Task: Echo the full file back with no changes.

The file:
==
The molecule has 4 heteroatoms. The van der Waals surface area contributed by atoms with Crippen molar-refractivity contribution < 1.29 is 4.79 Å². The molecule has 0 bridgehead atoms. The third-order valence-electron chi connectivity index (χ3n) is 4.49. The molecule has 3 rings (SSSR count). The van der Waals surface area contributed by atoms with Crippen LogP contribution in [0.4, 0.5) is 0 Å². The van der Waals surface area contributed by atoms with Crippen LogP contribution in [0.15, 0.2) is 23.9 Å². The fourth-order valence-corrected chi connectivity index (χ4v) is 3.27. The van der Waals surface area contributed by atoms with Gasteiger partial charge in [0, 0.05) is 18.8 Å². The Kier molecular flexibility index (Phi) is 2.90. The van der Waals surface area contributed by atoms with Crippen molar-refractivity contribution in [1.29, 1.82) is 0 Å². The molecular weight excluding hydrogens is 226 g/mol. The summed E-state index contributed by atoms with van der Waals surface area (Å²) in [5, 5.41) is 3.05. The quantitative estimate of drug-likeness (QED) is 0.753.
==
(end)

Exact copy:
The molecule has 4 heteroatoms. The van der Waals surface area contributed by atoms with Crippen molar-refractivity contribution < 1.29 is 4.79 Å². The molecule has 0 bridgehead atoms. The third-order valence-electron chi connectivity index (χ3n) is 4.49. The molecule has 3 rings (SSSR count). The van der Waals surface area contributed by atoms with Crippen LogP contribution in [0.4, 0.5) is 0 Å². The van der Waals surface area contributed by atoms with Crippen LogP contribution in [0.15, 0.2) is 23.9 Å². The fourth-order valence-corrected chi connectivity index (χ4v) is 3.27. The van der Waals surface area contributed by atoms with Gasteiger partial charge in [0, 0.05) is 18.8 Å². The Kier molecular flexibility index (Phi) is 2.90. The van der Waals surface area contributed by atoms with Crippen molar-refractivity contribution in [1.29, 1.82) is 0 Å². The molecular weight excluding hydrogens is 226 g/mol. The summed E-state index contributed by atoms with van der Waals surface area (Å²) in [5, 5.41) is 3.05. The quantitative estimate of drug-likeness (QED) is 0.753.